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When It Comes to Data Quality Delivery, the Soft Stuff is the Hard Stuff (Part 3 of 6)

In my previous post I discussed effective stakeholder management and communications as a key enabler of successful data quality delivery. In this blog, I will discuss the importance of demonstrated project management fundamentals.

Large-scale, complex enterprise Data Quality and Data Management efforts are characterized by numerous activities and tasks being performed iteratively by multiple resources, across multiple work streams, with high volume units of work (i.e. dozens of source systems and data objects, hundreds of tables, thousands of data elements, hundreds of thousands of data defects and millions of records). Without the means to effectively define, plan and manage these efforts, success is nearly impossible.

Thankfully, there are many recognized paths to attaining and developing solid project management skills; certification from an industry recognized organization like the Project Management Institute (PMI), a degree from an accredited university, formal on the job training, etc. Yet, one of the more common pitfalls continues to be the belief that smart people, common sense, regular meetings and a spreadsheet are adequate to effectively manage a project or a portfolio. However, one glance at any project management manual or text book, or a quick spin through any formal project management framework is all that it should take to convince even the biggest skeptic that there is much more to project management. Take PMI’s Project Management Body of Knowledge (PMBOK) for example. Within PMBOK, there are 9 discrete knowledge areas covering everything from scoping to quality assurance to risk management to financial controls, and each of these knowledge areas demands specific skills, practices and techniques to be effectively performed. Without a formal project management structure, rigorous discipline, and appropriately skilled resources, even small work efforts can spiral out of control when seemingly minor issues and challenges quickly accumulate and lead to missed deadlines and blown budgets. And when you multiply these “minor” issues and challenges across an entire portfolio, the impact can be disastrous. So the next time you’re looking to cut a few corners, think twice about underwhelming project management – it will likely come back to bite you.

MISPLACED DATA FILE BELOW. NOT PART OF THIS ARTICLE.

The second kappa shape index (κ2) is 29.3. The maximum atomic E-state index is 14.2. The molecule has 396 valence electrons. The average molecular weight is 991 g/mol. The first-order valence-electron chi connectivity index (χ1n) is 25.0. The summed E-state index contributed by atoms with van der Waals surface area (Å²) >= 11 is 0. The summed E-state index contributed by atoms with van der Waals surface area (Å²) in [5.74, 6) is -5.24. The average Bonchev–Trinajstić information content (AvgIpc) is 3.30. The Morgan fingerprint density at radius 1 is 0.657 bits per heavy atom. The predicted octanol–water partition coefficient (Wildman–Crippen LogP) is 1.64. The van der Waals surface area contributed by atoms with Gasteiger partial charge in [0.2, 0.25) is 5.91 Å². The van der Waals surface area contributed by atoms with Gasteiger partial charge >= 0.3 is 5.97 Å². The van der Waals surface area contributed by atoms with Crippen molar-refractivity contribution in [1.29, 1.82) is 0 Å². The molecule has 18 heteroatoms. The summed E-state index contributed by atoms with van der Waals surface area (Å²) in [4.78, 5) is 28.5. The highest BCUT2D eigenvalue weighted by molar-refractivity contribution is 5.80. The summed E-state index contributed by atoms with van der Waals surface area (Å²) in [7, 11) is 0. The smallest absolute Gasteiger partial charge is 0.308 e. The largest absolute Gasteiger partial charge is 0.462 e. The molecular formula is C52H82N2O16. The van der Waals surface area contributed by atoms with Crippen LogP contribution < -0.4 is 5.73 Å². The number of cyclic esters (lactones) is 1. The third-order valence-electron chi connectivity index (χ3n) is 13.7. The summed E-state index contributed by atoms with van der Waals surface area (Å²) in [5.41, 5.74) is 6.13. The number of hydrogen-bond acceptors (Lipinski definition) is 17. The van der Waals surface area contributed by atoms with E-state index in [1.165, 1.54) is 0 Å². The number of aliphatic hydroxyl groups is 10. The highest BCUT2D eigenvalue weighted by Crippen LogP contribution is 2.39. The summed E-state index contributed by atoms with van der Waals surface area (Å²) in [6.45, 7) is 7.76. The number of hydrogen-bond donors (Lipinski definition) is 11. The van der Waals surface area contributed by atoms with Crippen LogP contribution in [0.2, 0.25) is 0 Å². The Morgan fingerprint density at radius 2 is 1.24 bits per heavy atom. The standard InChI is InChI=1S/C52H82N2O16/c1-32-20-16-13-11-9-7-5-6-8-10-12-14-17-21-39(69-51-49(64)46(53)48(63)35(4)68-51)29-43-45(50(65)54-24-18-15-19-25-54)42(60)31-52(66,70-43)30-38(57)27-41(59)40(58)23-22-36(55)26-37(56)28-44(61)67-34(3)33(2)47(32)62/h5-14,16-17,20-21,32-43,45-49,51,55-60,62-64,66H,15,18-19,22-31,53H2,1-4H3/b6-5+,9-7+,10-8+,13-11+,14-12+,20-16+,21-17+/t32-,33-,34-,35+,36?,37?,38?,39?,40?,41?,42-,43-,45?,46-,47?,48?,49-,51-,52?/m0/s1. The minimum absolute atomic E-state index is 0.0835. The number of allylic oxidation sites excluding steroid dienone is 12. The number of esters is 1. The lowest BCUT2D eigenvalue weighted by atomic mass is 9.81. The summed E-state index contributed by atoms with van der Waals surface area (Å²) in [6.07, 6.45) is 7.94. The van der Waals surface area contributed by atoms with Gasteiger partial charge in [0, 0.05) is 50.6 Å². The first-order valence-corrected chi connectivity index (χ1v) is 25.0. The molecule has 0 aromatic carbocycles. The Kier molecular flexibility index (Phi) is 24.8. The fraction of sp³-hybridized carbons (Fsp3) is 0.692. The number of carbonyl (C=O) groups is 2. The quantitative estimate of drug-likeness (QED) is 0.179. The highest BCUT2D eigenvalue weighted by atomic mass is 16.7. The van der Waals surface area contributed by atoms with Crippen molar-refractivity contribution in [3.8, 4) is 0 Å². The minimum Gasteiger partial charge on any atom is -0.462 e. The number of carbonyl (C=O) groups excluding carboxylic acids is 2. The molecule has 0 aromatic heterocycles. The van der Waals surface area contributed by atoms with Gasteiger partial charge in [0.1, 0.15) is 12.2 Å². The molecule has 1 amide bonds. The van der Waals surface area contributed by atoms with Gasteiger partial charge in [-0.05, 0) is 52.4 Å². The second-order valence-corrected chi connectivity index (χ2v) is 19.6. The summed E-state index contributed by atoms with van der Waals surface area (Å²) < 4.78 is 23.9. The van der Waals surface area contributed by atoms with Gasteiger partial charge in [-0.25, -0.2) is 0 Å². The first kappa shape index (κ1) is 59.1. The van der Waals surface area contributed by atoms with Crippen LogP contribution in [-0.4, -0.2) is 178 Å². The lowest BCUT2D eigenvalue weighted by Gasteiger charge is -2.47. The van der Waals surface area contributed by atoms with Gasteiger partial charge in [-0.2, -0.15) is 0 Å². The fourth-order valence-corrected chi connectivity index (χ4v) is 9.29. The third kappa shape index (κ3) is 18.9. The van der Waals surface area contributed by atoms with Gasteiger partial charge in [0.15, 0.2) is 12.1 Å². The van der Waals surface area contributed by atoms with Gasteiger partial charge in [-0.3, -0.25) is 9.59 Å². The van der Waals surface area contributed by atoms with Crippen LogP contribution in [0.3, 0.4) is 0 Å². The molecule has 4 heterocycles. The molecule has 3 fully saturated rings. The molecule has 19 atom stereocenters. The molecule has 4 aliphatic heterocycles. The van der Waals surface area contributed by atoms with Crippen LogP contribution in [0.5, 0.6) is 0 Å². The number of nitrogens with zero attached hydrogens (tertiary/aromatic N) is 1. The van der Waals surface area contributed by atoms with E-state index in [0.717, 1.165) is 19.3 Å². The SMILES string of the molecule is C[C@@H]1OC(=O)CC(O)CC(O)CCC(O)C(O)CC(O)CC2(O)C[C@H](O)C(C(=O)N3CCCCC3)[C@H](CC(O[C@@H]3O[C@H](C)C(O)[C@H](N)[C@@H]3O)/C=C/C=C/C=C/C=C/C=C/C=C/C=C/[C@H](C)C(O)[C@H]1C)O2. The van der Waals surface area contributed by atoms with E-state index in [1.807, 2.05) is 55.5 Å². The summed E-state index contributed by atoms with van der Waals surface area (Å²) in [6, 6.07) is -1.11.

In my next post I will discuss the importance of grasping basic business financial concepts to enable effective Data Quality delivery. Stay tuned.

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